Tips for New fair vendor?

Old 10-09-2019, 10:29 AM
  #21  
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Lots of great ideas here, just have fun, I think the idea for hair scrunchies and tissue holders is good, also chap stick holders is another small item thing to make
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Old 10-09-2019, 01:19 PM
  #22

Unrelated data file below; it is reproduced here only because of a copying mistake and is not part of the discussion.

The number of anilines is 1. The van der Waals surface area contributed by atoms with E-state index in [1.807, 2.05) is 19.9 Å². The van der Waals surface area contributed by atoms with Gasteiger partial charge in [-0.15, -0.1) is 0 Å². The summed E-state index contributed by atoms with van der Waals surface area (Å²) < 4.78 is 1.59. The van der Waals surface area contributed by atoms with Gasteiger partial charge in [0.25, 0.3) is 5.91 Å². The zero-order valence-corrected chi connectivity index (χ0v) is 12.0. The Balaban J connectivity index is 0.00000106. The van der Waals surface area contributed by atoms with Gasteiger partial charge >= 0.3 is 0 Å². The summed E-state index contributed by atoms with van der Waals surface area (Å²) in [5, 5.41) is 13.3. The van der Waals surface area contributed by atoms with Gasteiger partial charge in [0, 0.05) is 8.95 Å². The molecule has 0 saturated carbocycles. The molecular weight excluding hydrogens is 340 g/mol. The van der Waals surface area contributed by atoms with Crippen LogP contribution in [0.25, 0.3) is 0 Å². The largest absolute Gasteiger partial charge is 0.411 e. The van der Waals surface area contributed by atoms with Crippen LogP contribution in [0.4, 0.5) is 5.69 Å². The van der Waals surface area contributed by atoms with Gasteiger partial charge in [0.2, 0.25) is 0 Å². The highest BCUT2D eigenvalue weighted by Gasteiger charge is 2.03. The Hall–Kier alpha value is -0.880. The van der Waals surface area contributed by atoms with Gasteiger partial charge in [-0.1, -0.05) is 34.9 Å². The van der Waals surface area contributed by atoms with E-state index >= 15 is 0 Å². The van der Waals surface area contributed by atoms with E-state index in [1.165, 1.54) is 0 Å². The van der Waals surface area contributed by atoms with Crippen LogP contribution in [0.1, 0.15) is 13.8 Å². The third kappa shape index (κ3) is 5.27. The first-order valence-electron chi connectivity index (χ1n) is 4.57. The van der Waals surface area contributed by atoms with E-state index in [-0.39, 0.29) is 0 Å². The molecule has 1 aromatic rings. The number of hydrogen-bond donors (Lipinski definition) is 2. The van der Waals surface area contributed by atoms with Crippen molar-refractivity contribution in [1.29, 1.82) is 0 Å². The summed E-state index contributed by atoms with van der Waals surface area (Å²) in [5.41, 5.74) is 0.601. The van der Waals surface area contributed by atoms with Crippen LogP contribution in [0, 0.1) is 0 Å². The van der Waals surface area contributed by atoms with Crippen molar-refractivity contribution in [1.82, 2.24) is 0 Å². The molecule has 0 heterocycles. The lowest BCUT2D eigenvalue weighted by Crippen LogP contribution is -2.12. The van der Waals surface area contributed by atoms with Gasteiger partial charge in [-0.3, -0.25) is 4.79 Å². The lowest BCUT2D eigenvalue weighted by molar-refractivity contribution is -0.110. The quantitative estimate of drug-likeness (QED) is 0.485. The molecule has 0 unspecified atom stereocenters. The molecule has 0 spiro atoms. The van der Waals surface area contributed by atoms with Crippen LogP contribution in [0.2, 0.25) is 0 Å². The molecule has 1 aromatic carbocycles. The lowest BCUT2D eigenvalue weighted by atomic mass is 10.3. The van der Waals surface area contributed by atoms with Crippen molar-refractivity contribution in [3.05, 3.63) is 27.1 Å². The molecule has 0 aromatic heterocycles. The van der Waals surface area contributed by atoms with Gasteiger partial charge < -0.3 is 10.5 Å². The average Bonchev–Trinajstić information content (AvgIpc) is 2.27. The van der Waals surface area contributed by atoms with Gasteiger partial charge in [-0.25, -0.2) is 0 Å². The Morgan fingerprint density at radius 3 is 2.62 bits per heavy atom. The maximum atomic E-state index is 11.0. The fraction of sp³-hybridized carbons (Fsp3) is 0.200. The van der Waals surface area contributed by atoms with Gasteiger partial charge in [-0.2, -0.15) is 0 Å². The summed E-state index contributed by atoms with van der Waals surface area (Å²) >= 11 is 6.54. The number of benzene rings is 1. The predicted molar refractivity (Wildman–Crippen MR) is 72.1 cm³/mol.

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I did craft shows for over 25 years, and the most important advise I can give you is "Don't sell what everyone else is selling!" All you are doing is competing with them for the customer's dollars. People are always looking for small gift exchange or stocking stuffer items that are under $5.00, so you are on the right track. If you crochet, dishcloths, scrubbies, and jar grippers with crochet borders will fly out of your booth. Buyers are looking for something that looks well done and professional. This is not the time to get rid of all that ugly fabric you have had for years and hate. The fabric doesn't always have to be expensive, just colorful and fitting to the project you choose. I agree that cat and dog prints are winners. I always sold hundreds of tissue cases and nail file holders made with novelty prints. People have all sorts of hobbies and interests, so appeal to their tastes. Eyeglass cases are easy to make, lightweight to carry to a show, and don't use a lot of fabric, so that small quilt square you made for practice might work out just fine. If you are making teacher gift items, avoid apple prints, they already have a ton of that! Remember that teachers are people with lives and hobbies outside the classroom.